As I eased myself onto yet another limb, I realized I was higher up in a tree than I'd ever been before, a good 35 feet at least. However, there was little time to worry about the "altitude." Art Gingert—the Audubon warden who was watching my progress from the ground—yelled, "How many eggs are in the box?" So I swung over (safe, or so Art claimed, in my rope harness) closer to the trunk of the tree, unhooked the latch on the sparrow-hawk nesting box that had been placed there the previous fall, lifted the wooden lid, and looked inside. To my great delight, I found a clutch of small speckled eggs nestled in a bed of dried grass.
"Three!" I shouted back. A big grin broke across my boss's sunburned face. "This project looks more promising all the time!" he exclaimed. "OK, close the box and come on down."
I wasn't exactly eager to let go of the sturdy branch I'd been clinging to, but—spurred on by Art's encouragement—I eventually pushed off and dangled momentarily in space before gathering sufficient nerve to start rappelling down the tree trunk. When my feet touched the ground at last, I let out a spontaneous whoop of excitement. I was thrilled with my most recent accomplishment and buoyantly happy to have found my way into the world of environmental internships, in this case the National Audubon Society's Naturalist Training Program.
In fact, I frequently counted my blessings for having landed the position that sent me to a beautiful 680-acre wildlife sanctuary in northwestern Connecticut for three months. Many times, as I went about my outdoor duties, I could scarcely believe that just a few months earlier I'd been sitting at a desk in a social services agency in upstate New York, bored with the office routine and wondering how I—with a degree only in sociology and absolutely no experience in biology or wildlife studies—could ever pursue my dream of becoming a naturalist. It was by luck alone that I had stumbled upon some information about the Audubon training program. That stroke of good fortune radically changed my life!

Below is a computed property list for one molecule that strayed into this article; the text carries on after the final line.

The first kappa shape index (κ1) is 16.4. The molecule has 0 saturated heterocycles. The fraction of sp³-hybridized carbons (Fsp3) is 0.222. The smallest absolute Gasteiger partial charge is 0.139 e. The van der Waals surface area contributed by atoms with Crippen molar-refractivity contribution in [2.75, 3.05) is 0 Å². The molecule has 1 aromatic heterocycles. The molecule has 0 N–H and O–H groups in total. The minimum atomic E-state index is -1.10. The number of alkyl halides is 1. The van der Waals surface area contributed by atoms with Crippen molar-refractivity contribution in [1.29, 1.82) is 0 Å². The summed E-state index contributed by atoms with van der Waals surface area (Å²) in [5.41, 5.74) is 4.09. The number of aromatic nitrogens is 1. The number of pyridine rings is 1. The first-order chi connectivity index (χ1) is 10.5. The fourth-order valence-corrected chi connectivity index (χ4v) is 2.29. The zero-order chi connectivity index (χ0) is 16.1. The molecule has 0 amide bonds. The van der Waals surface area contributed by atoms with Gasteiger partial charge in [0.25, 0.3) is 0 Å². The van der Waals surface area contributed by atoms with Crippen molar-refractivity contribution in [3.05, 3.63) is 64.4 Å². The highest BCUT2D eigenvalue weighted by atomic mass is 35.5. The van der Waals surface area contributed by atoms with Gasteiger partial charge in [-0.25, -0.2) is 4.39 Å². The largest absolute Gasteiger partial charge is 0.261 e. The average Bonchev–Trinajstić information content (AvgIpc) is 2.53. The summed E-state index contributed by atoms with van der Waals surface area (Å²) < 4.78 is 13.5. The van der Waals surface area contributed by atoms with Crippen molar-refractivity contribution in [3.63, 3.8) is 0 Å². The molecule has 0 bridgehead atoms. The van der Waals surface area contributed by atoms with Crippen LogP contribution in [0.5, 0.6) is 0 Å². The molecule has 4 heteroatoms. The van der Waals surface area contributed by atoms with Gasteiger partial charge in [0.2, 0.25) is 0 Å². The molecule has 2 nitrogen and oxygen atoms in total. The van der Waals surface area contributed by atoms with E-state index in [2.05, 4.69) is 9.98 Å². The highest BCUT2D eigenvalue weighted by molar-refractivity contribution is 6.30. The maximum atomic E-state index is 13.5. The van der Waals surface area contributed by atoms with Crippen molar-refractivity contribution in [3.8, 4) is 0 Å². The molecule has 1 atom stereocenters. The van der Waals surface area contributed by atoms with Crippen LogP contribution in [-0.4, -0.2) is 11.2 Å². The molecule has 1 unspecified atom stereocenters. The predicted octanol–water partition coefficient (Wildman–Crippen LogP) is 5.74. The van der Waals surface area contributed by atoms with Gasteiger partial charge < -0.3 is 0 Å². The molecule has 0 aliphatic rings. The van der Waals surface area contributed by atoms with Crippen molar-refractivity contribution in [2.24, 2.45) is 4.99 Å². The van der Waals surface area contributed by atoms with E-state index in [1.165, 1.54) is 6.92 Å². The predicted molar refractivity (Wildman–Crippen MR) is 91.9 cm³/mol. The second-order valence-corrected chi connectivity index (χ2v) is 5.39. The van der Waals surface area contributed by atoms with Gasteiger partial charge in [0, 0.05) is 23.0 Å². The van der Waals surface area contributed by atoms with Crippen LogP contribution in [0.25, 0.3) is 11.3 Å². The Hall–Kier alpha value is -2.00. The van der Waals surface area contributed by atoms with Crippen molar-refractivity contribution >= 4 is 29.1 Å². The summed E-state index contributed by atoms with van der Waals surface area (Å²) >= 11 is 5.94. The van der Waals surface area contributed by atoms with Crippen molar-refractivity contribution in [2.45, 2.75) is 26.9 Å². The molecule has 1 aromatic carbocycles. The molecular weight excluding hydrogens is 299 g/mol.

Since completing my own successful internship two years ago, I've met lots of other people who—like me—were eager to enter conservation-related professions but didn't quite know how to go about doing so. From talking to such folks, and then relaying their questions to my new contacts in the environmental education field, I've learned that there are many outdoor training "schools" all over the country. The National Audubon Society is probably the best-known sponsor of such sessions, but similar projects are also run by college research stations, bird observatories, nature centers, marine aquariums, and state conservation offices. (You should know, however, that although virtually all of the programs do admit men and women who aren't attending college, I've found that the greatest proportion of internships go to undergraduate and graduate students.)
What can people expect to gain from environmental training programs?
First and foremost, such jobs offer a chance to study under seasoned professionals and obtain some valuable firsthand experience while performing a worthwhile service for the planet. A lot of former interns have told me that they learned skills they could never have mastered in a traditional classroom setting.
Andrew Toombs, who studied forestry at Pennsylvania State University, was—for instance—thoroughly familiar with the basics of textbook ecology, but he needed solid field experience in his hoped-for occupation of teaching young children about nature. During a three month internship at the Sharon Audubon Center (where I also worked), Andy had the opportunity to lead groups of elementary school students on nature discovery walks, and—under the guidance of the center's director and visiting naturalists—he developed enough confidence and experience to accept a full-time position, guiding similar groups, at a nature center near his home.